screwed, since you can still only carry about as much ammo as you could in the first game but that limited supply is stretched across four or five guns now.
** Averted in [[VideoGame/DeusEx the first game, game]], and wasn't an issue because ammo was stored in a HyperspaceArsenal ([[BadassLongcoat your coat]]) separate from the normal GridInventory. That said, pistol and sniper ammo were simply cartons of loose bullets rather than magazines. That's OneBulletClips for you.you (on top of an attachment increasing the mag size of a specific weapon.



* The ''VideoGame/{{Doom}}'' trilogy: the first two games had four types of ammunition for six guns (seven if you include the second game's super shotgun). The Plasma Gun and BFG share ammo, as do the aforementioned super shotgun and the original shotgun, which are both justified as the former two are both energy weapons powered by battery packs and the latter two are fed with loose shells, is justified. The pistol and chaingun also share ammunition, which is less justified. Doom 3 averts the trope entirely; every gun now uses separate ammo (except for, once again, the new super shotgun in ''Resurrection of Evil'', which shares ammo with the base shotgun). ''VideoGame/Doom2016'' goes back to the style of the first two games, using four ammo types for seven guns and two special ammo types for the [[ChainsawGood special]] [[{{BFG}} weapons]].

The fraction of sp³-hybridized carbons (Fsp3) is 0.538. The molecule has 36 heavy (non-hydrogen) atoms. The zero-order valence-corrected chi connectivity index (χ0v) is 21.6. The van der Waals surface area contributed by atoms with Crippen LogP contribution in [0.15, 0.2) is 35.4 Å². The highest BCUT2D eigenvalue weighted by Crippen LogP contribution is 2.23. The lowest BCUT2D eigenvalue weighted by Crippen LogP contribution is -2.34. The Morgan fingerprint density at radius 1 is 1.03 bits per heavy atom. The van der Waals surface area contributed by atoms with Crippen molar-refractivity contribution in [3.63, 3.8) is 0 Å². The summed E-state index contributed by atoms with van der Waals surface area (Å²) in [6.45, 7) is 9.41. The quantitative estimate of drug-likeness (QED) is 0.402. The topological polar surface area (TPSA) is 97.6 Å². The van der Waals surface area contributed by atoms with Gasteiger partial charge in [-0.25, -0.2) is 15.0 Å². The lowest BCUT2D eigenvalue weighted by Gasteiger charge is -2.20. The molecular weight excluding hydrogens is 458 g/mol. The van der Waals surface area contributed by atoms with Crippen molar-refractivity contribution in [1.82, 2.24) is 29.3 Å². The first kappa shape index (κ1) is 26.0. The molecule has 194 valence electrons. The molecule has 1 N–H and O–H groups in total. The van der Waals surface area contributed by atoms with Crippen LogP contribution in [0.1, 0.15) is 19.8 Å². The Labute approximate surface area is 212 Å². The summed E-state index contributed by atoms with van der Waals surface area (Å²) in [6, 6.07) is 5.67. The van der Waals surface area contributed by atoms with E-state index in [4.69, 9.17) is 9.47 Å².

* ''VideoGame/Wolfenstein3D'' uses this trope, but to its credit, there's only three guns.
** And the Luger pistol and [=MP40=] SMG both use 9mm cartridges (though not from the same magazines.) The minigun? Well it ''is'' fictional.
** Later ports of the game add a rocket launcher and flamethrower weapon, each of which use separate ammo types from each other and the regular guns.